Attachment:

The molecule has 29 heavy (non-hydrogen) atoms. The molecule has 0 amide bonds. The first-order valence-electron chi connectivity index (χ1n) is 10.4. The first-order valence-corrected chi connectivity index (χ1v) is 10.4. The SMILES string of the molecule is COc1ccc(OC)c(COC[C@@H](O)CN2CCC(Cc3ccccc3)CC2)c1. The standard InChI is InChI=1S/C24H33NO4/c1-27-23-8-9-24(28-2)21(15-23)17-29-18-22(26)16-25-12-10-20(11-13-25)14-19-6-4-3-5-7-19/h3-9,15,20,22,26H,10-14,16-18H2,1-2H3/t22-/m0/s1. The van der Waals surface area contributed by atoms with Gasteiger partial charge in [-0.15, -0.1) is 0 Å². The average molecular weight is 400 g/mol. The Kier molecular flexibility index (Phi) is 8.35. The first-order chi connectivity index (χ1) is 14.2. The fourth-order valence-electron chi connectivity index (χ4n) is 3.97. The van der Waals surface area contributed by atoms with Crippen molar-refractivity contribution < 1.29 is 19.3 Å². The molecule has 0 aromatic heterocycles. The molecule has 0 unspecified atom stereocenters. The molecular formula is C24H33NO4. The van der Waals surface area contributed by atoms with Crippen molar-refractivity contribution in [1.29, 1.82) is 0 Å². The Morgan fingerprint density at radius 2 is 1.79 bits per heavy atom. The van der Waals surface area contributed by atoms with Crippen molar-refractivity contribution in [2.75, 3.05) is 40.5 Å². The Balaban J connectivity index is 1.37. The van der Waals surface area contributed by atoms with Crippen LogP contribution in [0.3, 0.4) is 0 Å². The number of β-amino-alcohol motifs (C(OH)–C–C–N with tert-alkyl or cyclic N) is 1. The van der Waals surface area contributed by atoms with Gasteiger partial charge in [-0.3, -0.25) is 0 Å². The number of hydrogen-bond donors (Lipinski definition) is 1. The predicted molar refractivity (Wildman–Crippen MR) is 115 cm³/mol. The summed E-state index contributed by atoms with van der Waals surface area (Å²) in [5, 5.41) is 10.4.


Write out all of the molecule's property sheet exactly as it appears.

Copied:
The molecule has 29 heavy (non-hydrogen) atoms. The molecule has 0 amide bonds. The first-order valence-electron chi connectivity index (χ1n) is 10.4. The first-order valence-corrected chi connectivity index (χ1v) is 10.4. The SMILES string of the molecule is COc1ccc(OC)c(COC[C@@H](O)CN2CCC(Cc3ccccc3)CC2)c1. The standard InChI is InChI=1S/C24H33NO4/c1-27-23-8-9-24(28-2)21(15-23)17-29-18-22(26)16-25-12-10-20(11-13-25)14-19-6-4-3-5-7-19/h3-9,15,20,22,26H,10-14,16-18H2,1-2H3/t22-/m0/s1. The van der Waals surface area contributed by atoms with Gasteiger partial charge in [-0.15, -0.1) is 0 Å². The average molecular weight is 400 g/mol. The Kier molecular flexibility index (Phi) is 8.35. The first-order chi connectivity index (χ1) is 14.2. The fourth-order valence-electron chi connectivity index (χ4n) is 3.97. The van der Waals surface area contributed by atoms with Crippen molar-refractivity contribution < 1.29 is 19.3 Å². The molecule has 0 aromatic heterocycles. The molecule has 0 unspecified atom stereocenters. The molecular formula is C24H33NO4. The van der Waals surface area contributed by atoms with Crippen molar-refractivity contribution in [1.29, 1.82) is 0 Å². The Morgan fingerprint density at radius 2 is 1.79 bits per heavy atom. The van der Waals surface area contributed by atoms with Crippen molar-refractivity contribution in [2.75, 3.05) is 40.5 Å². The Balaban J connectivity index is 1.37. The van der Waals surface area contributed by atoms with Crippen LogP contribution in [0.3, 0.4) is 0 Å². The number of β-amino-alcohol motifs (C(OH)–C–C–N with tert-alkyl or cyclic N) is 1. The van der Waals surface area contributed by atoms with Gasteiger partial charge in [-0.3, -0.25) is 0 Å². The number of hydrogen-bond donors (Lipinski definition) is 1. The predicted molar refractivity (Wildman–Crippen MR) is 115 cm³/mol. The summed E-state index contributed by atoms with van der Waals surface area (Å²) in [5, 5.41) is 10.4.